My new Startup Board Mantra: 1-1-1
Last week, I blogged about Bolster’s Board Benchmark survey results, which really laid bare the lack of diversity on startup boards. There are signs that this is starting to change slowly — one big one is that of all the board searches we are running at Bolster, about ⅔ of them are open to taking on first-time directors; and almost all are committed to increasing diversity on their boards.
This is also something that I would expect to take some time to change. Boards are small. Independent seats aren’t necessarily easy to open up. Seats don’t turn over often. And they take a while to fill, as CEOs are thorough in their recruitment and selection process.
My new mantra for Startup Boards is simple: 1-1-1.
1 member of the management team.
Then 1 independent for every 1 investor.
Simply put, this means you should grow from having 1, to 2, to 3 independent directors as your board grows from 3, to 5, to 7 members.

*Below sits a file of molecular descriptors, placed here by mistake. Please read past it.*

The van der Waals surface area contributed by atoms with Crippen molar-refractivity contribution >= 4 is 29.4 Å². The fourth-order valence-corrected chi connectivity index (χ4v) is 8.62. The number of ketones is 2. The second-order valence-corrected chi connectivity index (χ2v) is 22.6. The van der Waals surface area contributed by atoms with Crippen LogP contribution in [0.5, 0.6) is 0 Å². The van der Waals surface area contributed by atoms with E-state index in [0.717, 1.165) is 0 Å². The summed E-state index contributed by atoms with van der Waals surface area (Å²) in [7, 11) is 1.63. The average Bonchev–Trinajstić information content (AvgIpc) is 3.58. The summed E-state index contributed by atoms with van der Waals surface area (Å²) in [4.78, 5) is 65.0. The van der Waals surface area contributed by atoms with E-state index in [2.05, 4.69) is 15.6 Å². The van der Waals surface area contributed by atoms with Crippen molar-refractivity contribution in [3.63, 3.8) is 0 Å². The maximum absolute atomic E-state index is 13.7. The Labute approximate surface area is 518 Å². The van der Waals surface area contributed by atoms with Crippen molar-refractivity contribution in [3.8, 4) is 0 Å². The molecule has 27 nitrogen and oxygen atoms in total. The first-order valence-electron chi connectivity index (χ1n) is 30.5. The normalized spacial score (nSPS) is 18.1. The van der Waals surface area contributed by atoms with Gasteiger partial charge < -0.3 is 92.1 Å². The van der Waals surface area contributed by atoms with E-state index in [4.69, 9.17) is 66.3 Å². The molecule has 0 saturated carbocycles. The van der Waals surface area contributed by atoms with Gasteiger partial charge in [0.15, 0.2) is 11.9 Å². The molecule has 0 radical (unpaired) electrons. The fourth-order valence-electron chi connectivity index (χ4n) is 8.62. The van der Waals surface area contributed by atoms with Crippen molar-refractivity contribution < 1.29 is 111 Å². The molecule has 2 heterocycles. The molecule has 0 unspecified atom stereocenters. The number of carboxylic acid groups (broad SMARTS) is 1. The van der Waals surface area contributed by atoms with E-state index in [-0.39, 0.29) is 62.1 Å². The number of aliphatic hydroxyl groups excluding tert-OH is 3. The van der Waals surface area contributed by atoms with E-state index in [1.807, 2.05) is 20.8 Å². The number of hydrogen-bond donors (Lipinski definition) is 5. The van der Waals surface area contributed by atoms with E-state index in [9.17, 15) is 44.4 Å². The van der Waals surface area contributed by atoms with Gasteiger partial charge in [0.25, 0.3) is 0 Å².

Here are four tough conversations you may have to have along the way, with some suggestions on how to navigate them. All of these conversations need to come with a point of view of why independence and diversity matters to your company, a lot of empathy, and appreciation for the value the person brings to the table.
The conversation with your co-founder about only one founder/executive on the board. This one will be the most personally difficult, since you likely have a strong personal bond. Expect to hear things like “Aren’t we partners in this business?” and “How come my vote doesn’t count?” Just let your co-founder know that while of course they’re a key partner, the company has a limited number of board seats to fill — each one is a golden opportunity to get an outside perspective on your business and get really good mindshare of an industry expert and create a new brand ambassador. You already have 100% of the mindshare and ambassadorship your co-founder has to offer. You can make that person a board observer, you can make sure they’re in all the key board conversations, and you can even give the person some special voting right in your charter or by-laws if you need to. But do not put them on the board. It’s obviously easier to do this from the beginning as opposed to removing them from the board down the road, but at least try to have the conversation up front that someday, it’s going to happen (note this could be a different dynamic if the person is a founder but no longer active in the business).